> :)  (This is obviously dependent on the collab being ported to JS, 
> another project in itself)
> * Getting it to work on a small screen.  Design challenge: could this 
> work on an XO or any other 7inch with keyboard device?  (Coding with 
> an OSK would be so hard... that's turtle territory :P)
> Thanks,
> Sam
> On Tue, Mar 10, 2015 at 5:43 PM Richa Sehgal 
> <richasehgal2908 at gmail.com <mailto:richasehgal2908 at gmail.com>> wrote:
>     Dear Tony,
>     I have created a light-weight version of jsfiddle which lets user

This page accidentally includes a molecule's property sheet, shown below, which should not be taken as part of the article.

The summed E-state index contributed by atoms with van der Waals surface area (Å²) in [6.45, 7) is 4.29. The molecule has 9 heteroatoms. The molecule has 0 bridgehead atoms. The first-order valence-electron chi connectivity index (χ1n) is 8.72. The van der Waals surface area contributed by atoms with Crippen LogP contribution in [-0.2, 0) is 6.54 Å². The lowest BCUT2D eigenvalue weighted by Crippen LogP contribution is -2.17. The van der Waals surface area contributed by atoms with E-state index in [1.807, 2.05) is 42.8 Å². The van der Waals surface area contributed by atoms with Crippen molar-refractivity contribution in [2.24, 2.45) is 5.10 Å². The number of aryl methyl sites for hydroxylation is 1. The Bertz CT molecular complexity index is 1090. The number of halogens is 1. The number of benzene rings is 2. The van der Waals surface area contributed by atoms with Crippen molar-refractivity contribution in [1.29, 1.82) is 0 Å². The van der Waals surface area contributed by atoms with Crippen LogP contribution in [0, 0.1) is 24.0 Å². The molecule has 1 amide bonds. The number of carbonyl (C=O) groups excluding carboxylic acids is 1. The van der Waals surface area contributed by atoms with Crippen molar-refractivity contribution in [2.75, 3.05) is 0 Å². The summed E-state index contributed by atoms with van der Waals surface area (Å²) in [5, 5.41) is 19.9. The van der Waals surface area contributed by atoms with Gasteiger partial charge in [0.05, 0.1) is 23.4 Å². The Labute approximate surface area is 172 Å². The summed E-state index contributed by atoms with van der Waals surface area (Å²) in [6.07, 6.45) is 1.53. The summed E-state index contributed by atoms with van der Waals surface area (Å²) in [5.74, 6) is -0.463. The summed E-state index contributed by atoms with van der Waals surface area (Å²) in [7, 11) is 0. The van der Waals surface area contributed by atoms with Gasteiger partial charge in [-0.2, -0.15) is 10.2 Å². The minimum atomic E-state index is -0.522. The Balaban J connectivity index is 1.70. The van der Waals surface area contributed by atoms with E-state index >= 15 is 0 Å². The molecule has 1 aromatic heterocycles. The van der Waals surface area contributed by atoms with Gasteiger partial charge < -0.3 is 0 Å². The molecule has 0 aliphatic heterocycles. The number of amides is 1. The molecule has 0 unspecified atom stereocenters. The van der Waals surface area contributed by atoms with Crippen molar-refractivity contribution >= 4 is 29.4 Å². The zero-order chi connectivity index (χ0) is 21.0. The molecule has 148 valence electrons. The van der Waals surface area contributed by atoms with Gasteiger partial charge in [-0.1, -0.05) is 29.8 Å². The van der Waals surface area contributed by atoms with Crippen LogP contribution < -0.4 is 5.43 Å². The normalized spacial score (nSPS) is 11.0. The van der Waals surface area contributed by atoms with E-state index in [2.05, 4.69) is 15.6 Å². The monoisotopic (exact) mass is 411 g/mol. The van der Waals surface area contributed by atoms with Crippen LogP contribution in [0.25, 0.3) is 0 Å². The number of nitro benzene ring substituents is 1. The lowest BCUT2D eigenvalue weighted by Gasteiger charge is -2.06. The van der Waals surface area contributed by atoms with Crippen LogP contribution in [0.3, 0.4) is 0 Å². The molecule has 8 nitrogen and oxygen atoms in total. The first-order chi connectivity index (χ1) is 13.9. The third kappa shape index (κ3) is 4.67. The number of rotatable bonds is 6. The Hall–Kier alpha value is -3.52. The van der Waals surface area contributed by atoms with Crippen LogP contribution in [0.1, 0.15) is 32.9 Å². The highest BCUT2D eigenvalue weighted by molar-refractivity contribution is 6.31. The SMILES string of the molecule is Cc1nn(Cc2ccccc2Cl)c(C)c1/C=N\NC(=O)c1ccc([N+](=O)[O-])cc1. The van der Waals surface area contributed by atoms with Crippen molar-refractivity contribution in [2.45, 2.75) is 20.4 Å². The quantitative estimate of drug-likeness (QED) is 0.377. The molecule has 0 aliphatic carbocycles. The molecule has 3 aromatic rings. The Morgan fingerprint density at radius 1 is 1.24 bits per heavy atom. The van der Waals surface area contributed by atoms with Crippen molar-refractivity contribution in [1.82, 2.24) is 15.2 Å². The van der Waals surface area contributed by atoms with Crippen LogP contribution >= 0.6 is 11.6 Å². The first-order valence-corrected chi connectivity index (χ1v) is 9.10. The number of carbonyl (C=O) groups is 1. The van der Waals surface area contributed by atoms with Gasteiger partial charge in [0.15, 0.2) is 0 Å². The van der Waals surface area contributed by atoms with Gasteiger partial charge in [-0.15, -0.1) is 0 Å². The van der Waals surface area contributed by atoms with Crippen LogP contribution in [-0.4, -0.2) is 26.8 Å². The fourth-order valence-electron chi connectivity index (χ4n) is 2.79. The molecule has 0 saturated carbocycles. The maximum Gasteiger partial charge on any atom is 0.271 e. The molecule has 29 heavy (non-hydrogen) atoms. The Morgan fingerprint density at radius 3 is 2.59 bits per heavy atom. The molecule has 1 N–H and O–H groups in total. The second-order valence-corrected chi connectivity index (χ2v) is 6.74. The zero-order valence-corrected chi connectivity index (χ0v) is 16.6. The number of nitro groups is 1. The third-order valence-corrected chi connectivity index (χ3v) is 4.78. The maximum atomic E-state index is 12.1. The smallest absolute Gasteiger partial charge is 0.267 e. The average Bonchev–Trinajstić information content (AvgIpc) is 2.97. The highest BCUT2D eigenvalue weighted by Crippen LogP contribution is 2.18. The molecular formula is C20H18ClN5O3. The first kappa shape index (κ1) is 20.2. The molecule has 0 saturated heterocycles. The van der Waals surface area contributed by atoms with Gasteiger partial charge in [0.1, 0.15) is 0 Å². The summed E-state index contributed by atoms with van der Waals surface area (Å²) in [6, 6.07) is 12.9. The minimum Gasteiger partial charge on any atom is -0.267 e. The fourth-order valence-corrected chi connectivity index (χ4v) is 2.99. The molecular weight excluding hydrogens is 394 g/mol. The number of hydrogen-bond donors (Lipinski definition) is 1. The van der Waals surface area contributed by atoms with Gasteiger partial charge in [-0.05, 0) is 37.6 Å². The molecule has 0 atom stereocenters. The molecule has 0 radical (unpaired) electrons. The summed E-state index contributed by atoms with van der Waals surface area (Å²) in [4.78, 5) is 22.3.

>     enters HTML, CSS and JavaScript code, and when the user clicks Run
>     method, the code is executed. Its a very basic prototype, with no
>     fancy design stuff, but I will create a great design for the
>     actual Activity that would be integrated in Sugar.
>     To enable the code to run in offline mode, I have used basic HTML
>     and JS primitives without jquery library and so on. So it should
>     be very easy to just download the file and open in any browser.
>     The code takes the HTML, CSS and JS input and inserts it in the
>     relevant HTML tags in the iframe DOM (like style, etc).
>     There are two files - jsfiddle-prototype.html and style.css. I am
>     not sure what the policies of this mailing lists are for sharing
>     files, so I would send these separately to you. Please let me know
>     otherwise.